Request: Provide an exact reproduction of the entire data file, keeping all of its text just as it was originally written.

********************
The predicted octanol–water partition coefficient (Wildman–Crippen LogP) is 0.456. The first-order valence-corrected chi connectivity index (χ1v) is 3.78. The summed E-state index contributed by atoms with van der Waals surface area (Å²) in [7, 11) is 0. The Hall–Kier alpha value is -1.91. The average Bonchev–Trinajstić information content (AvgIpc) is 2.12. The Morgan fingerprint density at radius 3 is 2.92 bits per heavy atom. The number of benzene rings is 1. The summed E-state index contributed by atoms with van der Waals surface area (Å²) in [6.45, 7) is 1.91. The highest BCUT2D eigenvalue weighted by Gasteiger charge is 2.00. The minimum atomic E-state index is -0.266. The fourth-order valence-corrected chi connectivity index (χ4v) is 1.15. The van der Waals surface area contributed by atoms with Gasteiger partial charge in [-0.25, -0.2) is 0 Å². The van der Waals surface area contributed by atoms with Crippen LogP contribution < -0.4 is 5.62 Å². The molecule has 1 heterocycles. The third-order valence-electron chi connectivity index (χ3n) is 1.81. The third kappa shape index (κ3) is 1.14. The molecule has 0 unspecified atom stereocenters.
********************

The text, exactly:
The predicted octanol–water partition coefficient (Wildman–Crippen LogP) is 0.456. The first-order valence-corrected chi connectivity index (χ1v) is 3.78. The summed E-state index contributed by atoms with van der Waals surface area (Å²) in [7, 11) is 0. The Hall–Kier alpha value is -1.91. The average Bonchev–Trinajstić information content (AvgIpc) is 2.12. The Morgan fingerprint density at radius 3 is 2.92 bits per heavy atom. The number of benzene rings is 1. The summed E-state index contributed by atoms with van der Waals surface area (Å²) in [6.45, 7) is 1.91. The highest BCUT2D eigenvalue weighted by Gasteiger charge is 2.00. The minimum atomic E-state index is -0.266. The fourth-order valence-corrected chi connectivity index (χ4v) is 1.15. The van der Waals surface area contributed by atoms with Gasteiger partial charge in [-0.25, -0.2) is 0 Å². The van der Waals surface area contributed by atoms with Crippen LogP contribution < -0.4 is 5.62 Å². The molecule has 1 heterocycles. The third-order valence-electron chi connectivity index (χ3n) is 1.81. The third kappa shape index (κ3) is 1.14. The molecule has 0 unspecified atom stereocenters.